What is – and should be seen as – a normal biological process is viewed as impure. In fact, 70% of Indian mothers consider menstruation dirty – further perpetuating the culture of silence surrounding periods.
This is demonstrated in the film when Padman’s wife says “For a woman, there is no bigger disease than shame”, as she admits that her husband openly talking about, making, and testing pads is worse than her getting a reproductive tract infection from using her dirty cloth.
Such the same as in the film, many women are still subjected to social, religious and cultural restrictions in India during their periods, which we learned more about when we held a female-only menstrual health management (MHM) session, made up of national and international volunteers.
We learned that activities such as worshipping in the temple, cooking, touching the water supply, or even touching other people are forbidden for some girls during their periods. In many cases, girls are also made to eat separate meals and though not as common today, some are made to sleep outside of the home in what are known as “menstruation huts.”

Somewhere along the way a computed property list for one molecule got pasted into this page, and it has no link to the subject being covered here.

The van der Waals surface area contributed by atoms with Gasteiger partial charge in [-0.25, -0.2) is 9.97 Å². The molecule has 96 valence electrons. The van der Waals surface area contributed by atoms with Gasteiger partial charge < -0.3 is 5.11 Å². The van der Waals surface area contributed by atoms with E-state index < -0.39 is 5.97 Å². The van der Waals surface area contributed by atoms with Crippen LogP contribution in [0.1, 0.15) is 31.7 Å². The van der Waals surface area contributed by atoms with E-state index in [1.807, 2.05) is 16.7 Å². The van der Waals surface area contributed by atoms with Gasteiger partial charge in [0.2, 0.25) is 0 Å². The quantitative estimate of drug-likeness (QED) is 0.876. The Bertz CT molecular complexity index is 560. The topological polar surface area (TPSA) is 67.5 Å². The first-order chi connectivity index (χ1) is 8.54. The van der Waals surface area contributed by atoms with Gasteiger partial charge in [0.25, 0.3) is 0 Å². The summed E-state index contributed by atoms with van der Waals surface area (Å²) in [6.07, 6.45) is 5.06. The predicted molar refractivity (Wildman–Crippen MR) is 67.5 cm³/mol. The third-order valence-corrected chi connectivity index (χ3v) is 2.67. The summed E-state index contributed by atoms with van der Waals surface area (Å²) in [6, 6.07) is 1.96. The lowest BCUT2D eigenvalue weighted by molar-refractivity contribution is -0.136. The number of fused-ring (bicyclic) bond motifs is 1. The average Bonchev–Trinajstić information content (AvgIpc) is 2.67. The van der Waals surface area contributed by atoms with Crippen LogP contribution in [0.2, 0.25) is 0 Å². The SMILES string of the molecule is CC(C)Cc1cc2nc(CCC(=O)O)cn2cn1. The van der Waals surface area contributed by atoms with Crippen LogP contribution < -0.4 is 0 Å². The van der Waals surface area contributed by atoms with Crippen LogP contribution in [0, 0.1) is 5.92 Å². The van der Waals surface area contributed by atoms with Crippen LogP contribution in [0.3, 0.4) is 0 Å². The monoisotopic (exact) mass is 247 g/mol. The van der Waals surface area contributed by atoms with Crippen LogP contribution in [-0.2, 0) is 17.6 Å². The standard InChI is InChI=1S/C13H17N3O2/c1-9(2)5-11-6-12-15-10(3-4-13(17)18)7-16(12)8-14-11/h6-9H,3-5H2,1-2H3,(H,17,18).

We also were told about the “entering into womanhood” ceremony which is held for a girl when she first starts her period, to let the village know that she is “ready for marriage.” This is also something demonstrated in the film and something that the Thiruvalangadu team has witnessed being advertised in our village.
Once a girl has gone through the ceremony and starts having regular periods, she may also face difficulties at school gaining access to safe menstrual hygiene products and clean toilet and changing facilities.
In a study conducted by sexual and reproductive health and rights company, Rutgers, they found that in rural India, 23% of girls listed menstruation as the chief reason for dropping out of school. And as many as 28% of them said they do not go to school during their period because they lack clean and affordable protection.
Compounded by the already high cost of pads, proper menstrual care remains out of reach for most rural women and girls in India. Without access to a basic cotton pad, many resort not only to rags but in some cases ash, newspaper and leaves.